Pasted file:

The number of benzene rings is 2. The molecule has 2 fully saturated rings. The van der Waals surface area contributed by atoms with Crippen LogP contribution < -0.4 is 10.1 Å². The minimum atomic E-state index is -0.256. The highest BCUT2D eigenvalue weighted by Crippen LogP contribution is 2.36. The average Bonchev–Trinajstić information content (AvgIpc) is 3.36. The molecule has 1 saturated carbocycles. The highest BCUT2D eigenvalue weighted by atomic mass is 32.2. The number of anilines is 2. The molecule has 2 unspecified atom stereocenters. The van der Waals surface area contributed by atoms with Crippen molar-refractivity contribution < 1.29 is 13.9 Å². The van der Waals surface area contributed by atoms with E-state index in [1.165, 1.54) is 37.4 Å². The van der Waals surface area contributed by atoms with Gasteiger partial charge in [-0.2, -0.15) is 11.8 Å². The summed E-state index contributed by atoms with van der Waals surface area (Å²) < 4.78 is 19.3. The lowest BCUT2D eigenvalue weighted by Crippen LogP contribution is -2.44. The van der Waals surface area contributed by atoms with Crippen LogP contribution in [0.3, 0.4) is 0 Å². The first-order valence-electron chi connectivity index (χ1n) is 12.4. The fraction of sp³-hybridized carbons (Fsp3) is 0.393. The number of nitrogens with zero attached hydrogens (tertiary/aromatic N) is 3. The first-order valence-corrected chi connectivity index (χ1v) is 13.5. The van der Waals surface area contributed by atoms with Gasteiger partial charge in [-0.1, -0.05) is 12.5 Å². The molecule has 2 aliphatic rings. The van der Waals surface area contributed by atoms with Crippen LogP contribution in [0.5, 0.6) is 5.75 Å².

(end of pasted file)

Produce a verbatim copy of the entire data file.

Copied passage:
The number of benzene rings is 2. The molecule has 2 fully saturated rings. The van der Waals surface area contributed by atoms with Crippen LogP contribution < -0.4 is 10.1 Å². The minimum atomic E-state index is -0.256. The highest BCUT2D eigenvalue weighted by Crippen LogP contribution is 2.36. The average Bonchev–Trinajstić information content (AvgIpc) is 3.36. The molecule has 1 saturated carbocycles. The highest BCUT2D eigenvalue weighted by atomic mass is 32.2. The number of anilines is 2. The molecule has 2 unspecified atom stereocenters. The van der Waals surface area contributed by atoms with Crippen molar-refractivity contribution < 1.29 is 13.9 Å². The van der Waals surface area contributed by atoms with E-state index in [1.165, 1.54) is 37.4 Å². The van der Waals surface area contributed by atoms with Gasteiger partial charge in [-0.2, -0.15) is 11.8 Å². The summed E-state index contributed by atoms with van der Waals surface area (Å²) < 4.78 is 19.3. The lowest BCUT2D eigenvalue weighted by Crippen LogP contribution is -2.44. The van der Waals surface area contributed by atoms with Crippen LogP contribution in [0.3, 0.4) is 0 Å². The first-order valence-electron chi connectivity index (χ1n) is 12.4. The fraction of sp³-hybridized carbons (Fsp3) is 0.393. The number of nitrogens with zero attached hydrogens (tertiary/aromatic N) is 3. The first-order valence-corrected chi connectivity index (χ1v) is 13.5. The van der Waals surface area contributed by atoms with Gasteiger partial charge in [-0.1, -0.05) is 12.5 Å². The molecule has 2 aliphatic rings. The van der Waals surface area contributed by atoms with Crippen LogP contribution in [0.5, 0.6) is 5.75 Å².